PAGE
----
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Youth suicide figures declining

Youth suicide figures declining

Jim Anderton, Associate Minister of Health today released the youth suicide figures for the year 2000. The latest figures are the lowest since 1986 for both the number and rate of suicide amongst young people.

"The recent decline in youth suicide rates is very encouraging. It suggests that the New Zealand Youth Suicide Prevention Strategy and the wide range of initiatives that are part of the Strategy are having a positive effect. Sadly though, there is still no cause for complacency or celebration because 96 young people still took their lives that year," said Jim Anderton.

Youth suicide is a complex issue and is caused by a range of factors so it is difficult to precisely determine the effectiveness of youth suicide initiatives.

"Although we cannot yet claim with total confidence that the New Zealand Youth Suicide Prevention Strategy, released in 1998, has been effective, the signs are positive that it is making a difference. The decline in numbers is definitely significant," Jim Anderton said.

The Strategy, led by the Ministry of Youth Affairs involves a wide range of actions aimed at reducing youth suicide, with a specific focus on addressing suicide among taitamariki (Maori youth). Many of the initiatives focus on the total population, not just young people.

Debbie Edwards, National Co-ordinator - Youth Suicide Prevention, Youth Affairs, said, "The work involves several Government agencies implementing initiatives across a range of sectors, and dozens of community organisations and services.

"There has been a lot of effort and resource put into preventing youth suicide by the government and we are starting to see some really encouraging results."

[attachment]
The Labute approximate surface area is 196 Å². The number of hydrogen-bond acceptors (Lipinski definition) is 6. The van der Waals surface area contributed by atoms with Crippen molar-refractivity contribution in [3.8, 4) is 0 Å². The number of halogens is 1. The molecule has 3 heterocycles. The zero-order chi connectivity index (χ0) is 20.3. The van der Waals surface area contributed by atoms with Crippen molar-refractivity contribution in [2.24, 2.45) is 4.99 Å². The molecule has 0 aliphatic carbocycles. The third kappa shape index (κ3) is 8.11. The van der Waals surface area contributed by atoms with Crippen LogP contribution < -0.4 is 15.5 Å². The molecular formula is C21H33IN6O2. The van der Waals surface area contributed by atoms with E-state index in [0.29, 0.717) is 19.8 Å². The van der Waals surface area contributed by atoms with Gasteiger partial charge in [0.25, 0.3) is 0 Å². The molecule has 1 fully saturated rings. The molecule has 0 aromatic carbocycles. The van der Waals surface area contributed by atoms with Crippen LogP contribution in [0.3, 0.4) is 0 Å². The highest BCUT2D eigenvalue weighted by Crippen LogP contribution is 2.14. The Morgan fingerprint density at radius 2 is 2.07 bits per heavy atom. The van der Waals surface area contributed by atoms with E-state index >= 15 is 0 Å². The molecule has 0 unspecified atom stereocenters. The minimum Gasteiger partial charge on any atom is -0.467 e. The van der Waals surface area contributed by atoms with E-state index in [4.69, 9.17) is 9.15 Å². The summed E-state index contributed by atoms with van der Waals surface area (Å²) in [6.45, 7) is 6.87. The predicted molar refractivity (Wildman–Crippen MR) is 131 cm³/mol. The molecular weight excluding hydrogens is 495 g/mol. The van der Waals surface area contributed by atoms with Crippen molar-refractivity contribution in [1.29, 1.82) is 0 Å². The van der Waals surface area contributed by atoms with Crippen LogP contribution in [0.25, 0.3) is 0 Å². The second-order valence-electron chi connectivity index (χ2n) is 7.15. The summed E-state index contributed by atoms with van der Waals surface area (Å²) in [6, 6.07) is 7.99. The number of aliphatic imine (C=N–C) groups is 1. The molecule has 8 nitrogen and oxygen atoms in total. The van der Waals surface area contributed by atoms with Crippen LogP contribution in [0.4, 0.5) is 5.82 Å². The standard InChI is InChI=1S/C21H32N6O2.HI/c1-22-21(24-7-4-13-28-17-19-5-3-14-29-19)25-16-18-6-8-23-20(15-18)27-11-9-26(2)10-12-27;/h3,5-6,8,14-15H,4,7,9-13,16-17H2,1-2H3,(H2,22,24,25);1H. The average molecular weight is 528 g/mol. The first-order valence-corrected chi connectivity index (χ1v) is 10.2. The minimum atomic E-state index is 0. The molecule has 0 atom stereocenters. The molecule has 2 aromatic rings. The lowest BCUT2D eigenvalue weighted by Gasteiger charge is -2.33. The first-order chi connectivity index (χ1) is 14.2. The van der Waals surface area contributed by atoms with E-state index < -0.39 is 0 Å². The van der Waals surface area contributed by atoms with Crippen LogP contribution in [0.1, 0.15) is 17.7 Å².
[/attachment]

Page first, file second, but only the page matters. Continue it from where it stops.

The range of government initiatives focus on things like supporting the healthy development of young people, providing additional support for young people who are at risk (like mental health services), supporting Maori development, and providing better information for young people, families and people who work with young people.

Ms Edwards said, "The research shows that about 90 per cent of young people who die by suicide have some kind of mental illness, such as depression or have substance abuse problems. In New Zealand, we've now got more and better mental health services for young people than we used to have - the number of staff working full-time in child and youth mental health services grew from 350 to 679 between 1988 and 2001. This is a great improvement, and has probably contributed to the decline, but we need to keep up the momentum towards higher quality mental health and drug abuse services."

In the year 2000 the total number of suicides among New Zealanders aged 15-24 years was 96 (18.1 per 100,000 young people), down from 120 in 1999 and 140 in 1998. This is the lowest total number and rate since 1986 when there were 91 suicides (15.6 per 100,000 young people).

The 2000 statistics show a large drop in the number of female suicide deaths: 15 (5.8 per 100,000) in 2000 which is down from 37 (14.2 per 100 000) in 1999. Male suicide deaths and rates have unfortunately changed little between 1999 and 2000. In 2000 there were 81 deaths (29.9 per 100,000), down slightly from 83 (30.6 per 100,000) in 1999.

Youth suicide deaths have reduced among both Mäori and Non-Mäori females. The Mäori female rate was 7.4 per 100,000, down from 18.7 in 1999, while the Non-Mäori female rate was 5.4, down from 13.1 in 1999.

In 2000, the rate of suicide among Mäori was 25.7 per 100 000, and 16.2 per 100,000 in non-Mäori. Young males continue to experience a high rate of suicide with a Mäori rate of 43.5 in 2000 (42.4 in 1999), and a Non-Mäori rate of 26.4 in 2000 (27.7 in 1999).

"Every suicide is traumatic with far-reaching effects. While the decrease in suicide is good news, we must all try to create an environment where young people feel valued and supported, and where they can get help when they need it.

"Suicide is not only an issue for Youth Affairs and the health system, it's an issue for New Zealand society. Although there is no one cause and no single way to address the issue, Government and the community need to continue working together to further reduce the incidence," said Jim Anderton.

Ms Edwards agrees. "Youth Affairs is committed to furthering youth suicide prevention work across the government, and to working alongside community groups to ensure their initiatives are safe, effective and evidence-based."

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